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Urban black carbon - source apportionment, emissions and long-range transport over the Brahmaputra River Valley
- Barman, Neeldip, Gokhale, Sharad
- The Science of the total environment 2019 v.693 pp. 133577
- air pollution, biomass burning, carbon, emissions, fossil fuels, monsoon season, particulates, rain, relative humidity, river valleys, solar radiation, temperature, traffic, wind speed, winter, Himalayan region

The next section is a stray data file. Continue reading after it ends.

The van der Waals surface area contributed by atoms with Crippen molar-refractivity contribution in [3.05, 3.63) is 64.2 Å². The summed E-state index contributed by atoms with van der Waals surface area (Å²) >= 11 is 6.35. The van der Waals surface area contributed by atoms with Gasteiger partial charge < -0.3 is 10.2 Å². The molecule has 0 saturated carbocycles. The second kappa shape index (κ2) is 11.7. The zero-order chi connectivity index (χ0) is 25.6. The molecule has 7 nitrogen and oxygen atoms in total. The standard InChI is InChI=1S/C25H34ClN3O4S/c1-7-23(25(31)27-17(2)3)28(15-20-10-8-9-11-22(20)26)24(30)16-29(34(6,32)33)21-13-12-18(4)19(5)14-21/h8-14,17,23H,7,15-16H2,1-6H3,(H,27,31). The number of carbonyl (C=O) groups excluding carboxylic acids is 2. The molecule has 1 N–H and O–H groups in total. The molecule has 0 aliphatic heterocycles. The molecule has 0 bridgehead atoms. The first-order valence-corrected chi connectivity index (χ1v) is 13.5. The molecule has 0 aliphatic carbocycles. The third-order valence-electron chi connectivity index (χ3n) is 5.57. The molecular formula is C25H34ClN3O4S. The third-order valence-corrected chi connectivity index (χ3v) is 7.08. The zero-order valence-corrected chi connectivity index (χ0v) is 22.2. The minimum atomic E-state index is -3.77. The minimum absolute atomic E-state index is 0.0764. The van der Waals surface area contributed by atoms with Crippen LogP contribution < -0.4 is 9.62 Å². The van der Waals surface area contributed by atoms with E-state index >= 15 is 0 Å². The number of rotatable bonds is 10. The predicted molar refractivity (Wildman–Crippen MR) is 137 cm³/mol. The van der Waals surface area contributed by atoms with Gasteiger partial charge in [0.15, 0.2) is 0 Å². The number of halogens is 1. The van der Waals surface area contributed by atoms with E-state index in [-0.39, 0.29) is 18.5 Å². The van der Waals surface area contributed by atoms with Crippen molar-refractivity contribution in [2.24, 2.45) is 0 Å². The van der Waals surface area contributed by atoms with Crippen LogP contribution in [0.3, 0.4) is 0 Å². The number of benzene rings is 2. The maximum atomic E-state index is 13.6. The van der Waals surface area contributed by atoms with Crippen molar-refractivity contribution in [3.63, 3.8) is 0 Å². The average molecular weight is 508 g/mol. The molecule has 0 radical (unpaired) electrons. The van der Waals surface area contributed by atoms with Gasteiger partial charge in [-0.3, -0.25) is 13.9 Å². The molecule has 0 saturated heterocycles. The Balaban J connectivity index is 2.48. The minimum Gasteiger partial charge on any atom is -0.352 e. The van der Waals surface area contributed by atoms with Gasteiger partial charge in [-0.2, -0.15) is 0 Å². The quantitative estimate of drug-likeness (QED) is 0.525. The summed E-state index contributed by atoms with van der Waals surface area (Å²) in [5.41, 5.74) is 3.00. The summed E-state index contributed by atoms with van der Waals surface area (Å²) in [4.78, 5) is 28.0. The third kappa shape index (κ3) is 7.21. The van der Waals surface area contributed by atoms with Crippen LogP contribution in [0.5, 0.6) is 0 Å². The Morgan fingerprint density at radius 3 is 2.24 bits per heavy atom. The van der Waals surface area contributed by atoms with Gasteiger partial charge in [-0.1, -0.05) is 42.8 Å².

- This research investigates whether the vehicular black carbon emissions originated in the North-Eastern city of Guwahati are transported over and in the Brahmaputra River Valley and the Himalayas. The total black carbon was apportioned between the fossil fuel and biomass burning by real-time measurements of black carbon concentrations at two distinct locations having different traffic volumes in 2016–17. The average observed BC concentrations were 20.58, 6.42, 3.50 and 5.29 μg/m3 at the low traffic location and 22.44, 17.14, 9.2 and 16.87 μg/m3 at the high traffic location in winter, pre-monsoon, monsoon and post-monsoon seasons, respectively. Temperature, wind speed, and solar radiation were found to have significant negative correlations with BC concentrations, while relative humidity had positive correlations. It was found that vehicles contributed over 85% of the ambient black carbon at both locations. Black carbon emission from this dominant source was estimated for 2018, which showed that from vehicles it increased to 0.44–0.55 Gg in 2018 from 0.29 to 0.33 Gg in 2011, which may result in the adverse impacts on the eco-sensitive Brahmaputra River Valley and the Himalayas. The transport and deposition of black carbon under different climatic seasons was modelled using HYSPLIT. The results showed that black carbon particulates are being transported and deposited all-round the year in the Himalayas and the surrounding region. Pre-monsoon and monsoon seasons contributed to the largest amounts of deposition, and a clear relation was found between deposition and rainfall. The total BC deposited in the Brahmaputra River Valley and the Himalayas during one year was 22,142.69 kg and 1566.53 kg with average deposition rates of 0.6452 μgm−2 day−1 and 0.0182 μgm−2 day−1, respectively.